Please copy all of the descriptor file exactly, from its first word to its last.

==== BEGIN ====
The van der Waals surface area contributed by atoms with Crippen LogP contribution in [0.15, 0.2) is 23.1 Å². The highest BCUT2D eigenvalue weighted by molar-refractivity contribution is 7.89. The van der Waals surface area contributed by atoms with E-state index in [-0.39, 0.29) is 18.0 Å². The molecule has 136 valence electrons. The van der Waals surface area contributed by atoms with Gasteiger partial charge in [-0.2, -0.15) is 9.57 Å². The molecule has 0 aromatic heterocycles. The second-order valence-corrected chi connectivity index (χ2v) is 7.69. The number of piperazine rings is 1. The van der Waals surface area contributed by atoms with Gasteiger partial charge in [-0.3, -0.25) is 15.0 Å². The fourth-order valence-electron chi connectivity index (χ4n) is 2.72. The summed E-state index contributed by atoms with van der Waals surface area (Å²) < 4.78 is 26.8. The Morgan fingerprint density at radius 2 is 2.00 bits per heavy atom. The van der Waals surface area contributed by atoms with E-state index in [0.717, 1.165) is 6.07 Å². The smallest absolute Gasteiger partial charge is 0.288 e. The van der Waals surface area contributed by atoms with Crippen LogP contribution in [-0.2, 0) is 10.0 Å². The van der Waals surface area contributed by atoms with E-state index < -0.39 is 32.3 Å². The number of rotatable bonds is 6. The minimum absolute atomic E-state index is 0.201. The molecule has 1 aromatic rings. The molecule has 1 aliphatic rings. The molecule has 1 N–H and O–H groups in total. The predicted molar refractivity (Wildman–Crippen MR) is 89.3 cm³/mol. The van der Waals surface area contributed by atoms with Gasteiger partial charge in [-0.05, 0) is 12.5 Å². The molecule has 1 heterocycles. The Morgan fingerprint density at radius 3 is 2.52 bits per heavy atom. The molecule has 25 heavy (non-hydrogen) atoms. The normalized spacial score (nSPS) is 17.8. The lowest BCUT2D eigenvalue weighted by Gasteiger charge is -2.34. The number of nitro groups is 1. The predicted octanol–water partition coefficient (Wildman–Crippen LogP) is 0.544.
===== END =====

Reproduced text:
The van der Waals surface area contributed by atoms with Crippen LogP contribution in [0.15, 0.2) is 23.1 Å². The highest BCUT2D eigenvalue weighted by molar-refractivity contribution is 7.89. The van der Waals surface area contributed by atoms with E-state index in [-0.39, 0.29) is 18.0 Å². The molecule has 136 valence electrons. The van der Waals surface area contributed by atoms with Gasteiger partial charge in [-0.2, -0.15) is 9.57 Å². The molecule has 0 aromatic heterocycles. The second-order valence-corrected chi connectivity index (χ2v) is 7.69. The number of piperazine rings is 1. The van der Waals surface area contributed by atoms with Gasteiger partial charge in [-0.3, -0.25) is 15.0 Å². The fourth-order valence-electron chi connectivity index (χ4n) is 2.72. The summed E-state index contributed by atoms with van der Waals surface area (Å²) < 4.78 is 26.8. The Morgan fingerprint density at radius 2 is 2.00 bits per heavy atom. The van der Waals surface area contributed by atoms with E-state index in [0.717, 1.165) is 6.07 Å². The smallest absolute Gasteiger partial charge is 0.288 e. The van der Waals surface area contributed by atoms with Crippen LogP contribution in [-0.2, 0) is 10.0 Å². The van der Waals surface area contributed by atoms with E-state index < -0.39 is 32.3 Å². The number of rotatable bonds is 6. The minimum absolute atomic E-state index is 0.201. The molecule has 1 aromatic rings. The molecule has 1 aliphatic rings. The molecule has 1 N–H and O–H groups in total. The predicted molar refractivity (Wildman–Crippen MR) is 89.3 cm³/mol. The van der Waals surface area contributed by atoms with Gasteiger partial charge in [-0.05, 0) is 12.5 Å². The molecule has 1 heterocycles. The Morgan fingerprint density at radius 3 is 2.52 bits per heavy atom. The molecule has 25 heavy (non-hydrogen) atoms. The normalized spacial score (nSPS) is 17.8. The lowest BCUT2D eigenvalue weighted by Gasteiger charge is -2.34. The number of nitro groups is 1. The predicted octanol–water partition coefficient (Wildman–Crippen LogP) is 0.544.